#SciLogs Weekly Roundup: Beer, Earth Is Never Dark, Lasting Effects Of Hunting Primates, Dogs’ Sense Of Smell

20 April 2013 by Khalil A. Cassimally, posted in SciLogs

Every weekend, I publish a roundup of the week’s SciLogs.com blog posts along with some reactions from the comment feeds and social media.

This week, two new bloggers joined SciLogs.com! Make sure you welcome public health student Tania Browne who blogs about epidemiology on Epilogue and filmmaker and journalist Kerstin Hoppenhaus who is blogs from the heart of the Max Planck Institute for Evolutionary Anthropology on I, EVA.

To keep in touch with SciLogs.com, you can like us on Facebook, follow us on Twitter, circle us on Google+ or subscribe to the network’s RSS feed.

Enjoy and stay safe.


Akshat Rathi: Sexual strategies: The numbers game

Lee Turnpenny: Libel reform at risk… again

Lesley Kemp:

Thank you for highlighting my circumstances. It seems that my case may be the tip of the iceberg with countless others going through what I am. I cannot even begin to describe the stress I have suffered but worse, what my kind, loyal, supportive husband has had to endure. Thanks to the generosity of spirit and donations from good folk for which I shall always be grateful, I now have a chance to stand up for myself and with clear conscience say, NO I will not be bullied.


This is happening so often nowadays. The majority of libel cases (and I mean the majority) end up being dismissed by the courts. In 2010 out of 20 cases which were reported 18 were won by defendants. That gives hope to defendants even when the libel law has not been changed yet. The judges in preparation for the changes are interpreting the present outdated law more favourably to defendants - presumably because like everybody else they are sick and tired of the sheer number of hopeless and vexatious cases they see [...]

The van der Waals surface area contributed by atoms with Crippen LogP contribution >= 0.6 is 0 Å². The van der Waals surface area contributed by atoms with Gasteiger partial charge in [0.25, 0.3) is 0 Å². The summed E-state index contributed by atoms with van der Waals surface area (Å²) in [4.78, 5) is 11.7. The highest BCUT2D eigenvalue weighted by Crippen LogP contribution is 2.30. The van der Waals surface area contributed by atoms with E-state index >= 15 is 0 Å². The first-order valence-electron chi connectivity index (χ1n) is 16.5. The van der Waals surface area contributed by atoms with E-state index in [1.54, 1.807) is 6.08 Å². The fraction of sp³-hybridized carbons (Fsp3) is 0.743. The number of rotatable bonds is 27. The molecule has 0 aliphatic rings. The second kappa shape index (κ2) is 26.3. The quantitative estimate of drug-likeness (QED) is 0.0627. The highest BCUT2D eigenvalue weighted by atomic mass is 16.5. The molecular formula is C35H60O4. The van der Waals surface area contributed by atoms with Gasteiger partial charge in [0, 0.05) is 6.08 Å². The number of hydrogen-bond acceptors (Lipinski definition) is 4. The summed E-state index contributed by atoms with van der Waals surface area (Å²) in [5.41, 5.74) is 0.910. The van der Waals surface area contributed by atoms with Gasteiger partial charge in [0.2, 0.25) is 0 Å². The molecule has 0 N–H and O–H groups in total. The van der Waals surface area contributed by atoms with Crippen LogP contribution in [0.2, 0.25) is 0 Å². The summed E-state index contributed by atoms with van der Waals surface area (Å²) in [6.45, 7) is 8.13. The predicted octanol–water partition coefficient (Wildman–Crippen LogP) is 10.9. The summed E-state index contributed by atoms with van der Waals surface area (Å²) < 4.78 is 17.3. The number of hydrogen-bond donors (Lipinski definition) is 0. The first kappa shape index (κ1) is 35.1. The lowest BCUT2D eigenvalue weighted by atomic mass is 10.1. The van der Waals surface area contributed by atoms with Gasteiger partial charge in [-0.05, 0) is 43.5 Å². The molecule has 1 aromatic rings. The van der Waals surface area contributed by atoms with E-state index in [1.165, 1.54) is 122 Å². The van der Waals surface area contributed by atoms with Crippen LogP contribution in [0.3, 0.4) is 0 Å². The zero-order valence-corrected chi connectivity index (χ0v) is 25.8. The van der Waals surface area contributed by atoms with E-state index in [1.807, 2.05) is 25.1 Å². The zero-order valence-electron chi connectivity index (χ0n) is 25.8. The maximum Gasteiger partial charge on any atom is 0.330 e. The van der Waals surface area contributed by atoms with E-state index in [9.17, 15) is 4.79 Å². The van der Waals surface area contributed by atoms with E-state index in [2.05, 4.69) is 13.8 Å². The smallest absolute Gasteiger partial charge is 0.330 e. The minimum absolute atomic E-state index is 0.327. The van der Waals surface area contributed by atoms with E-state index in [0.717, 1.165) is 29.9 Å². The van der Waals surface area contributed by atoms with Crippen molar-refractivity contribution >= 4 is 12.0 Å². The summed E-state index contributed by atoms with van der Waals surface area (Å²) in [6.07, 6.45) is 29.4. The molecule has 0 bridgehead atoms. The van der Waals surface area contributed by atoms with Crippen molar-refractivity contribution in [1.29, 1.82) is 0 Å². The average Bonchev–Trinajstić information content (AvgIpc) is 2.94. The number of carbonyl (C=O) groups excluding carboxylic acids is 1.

Michael Blume: Was Parental Investment Theory discovered only by male scientists?

Rayna Stamboliyska: #aMomentaryLapseOfReason: Beer Fans United

Tanie Browne: Watching The Detectives

Stephanie Swift: Stem Cells Wanted: Alive Not Dead


Graham Morehead: Strong Theory of Artificial Stupidity

Kerstin Hoppenhaus: Welcome, fellow explorers!

Kerstin Hoppenhaus:

Let me know, if you have any questions for the scientists here. Consider me your liaison officer;)  Will try and find answers.

Lee Turnpenny: Pseudoscience Awareness Week

Lowell Goldsmith: Editors’ Picks from Experimental Dermatology (February and March issues)

Tom Webb: Precision Phrased

Dr. Allison L. Stelling:

One thing I learned doing research and grant writing in Germany was the huge, huge difference between the USA and European funding systems. The grants I helped with in Prof. Tonge's lab at SBU in NY were deliberately left quite vague, so there was flexibility in how the money could be spent. You never know what you'll find out in the lab- that's why it's called "discovery science"! Asking interesting questions was more important than producing correct answers, since asking the questions is what furthers the scientific endeavor.

Kerstin Hoppenhaus: I, EVA: My field site

Liz O’Connell: VIIRS as an Arctic Nightlight

Matt Shipman: How Dinosaurs Actually Lived: an Interview with Brian Switek

Lee Turnpenny: Libel reform – Lords Amendment 2 rejected

Mićo Tatalović: Inside Croatia’s science: a rare glimpse into most debated issues

Alex Brown: Scientific coathangers

Viktor Poór: Cell count pun

Kerstin Hoppenhaus: A Ta-ka-ti-ki Afternoon

Jalees Rehman: Bone Marrow Cell Infusions Do NOT Improve Cardiac Function After Heart Attack

Tania Browne: No Business Like Snow Business

Malcolm Campbell: Ahead by a nose

Mićo Tatalović: EU’s Horizon 2020 should pay researchers in Eastern Europe the same salaries as in Western Europe

Anne-Marie Hodge: Constant Gardeners: Primates Shape African Forest Structure

Malcolm Campbell: Morsels for the mind – 19/4/2013

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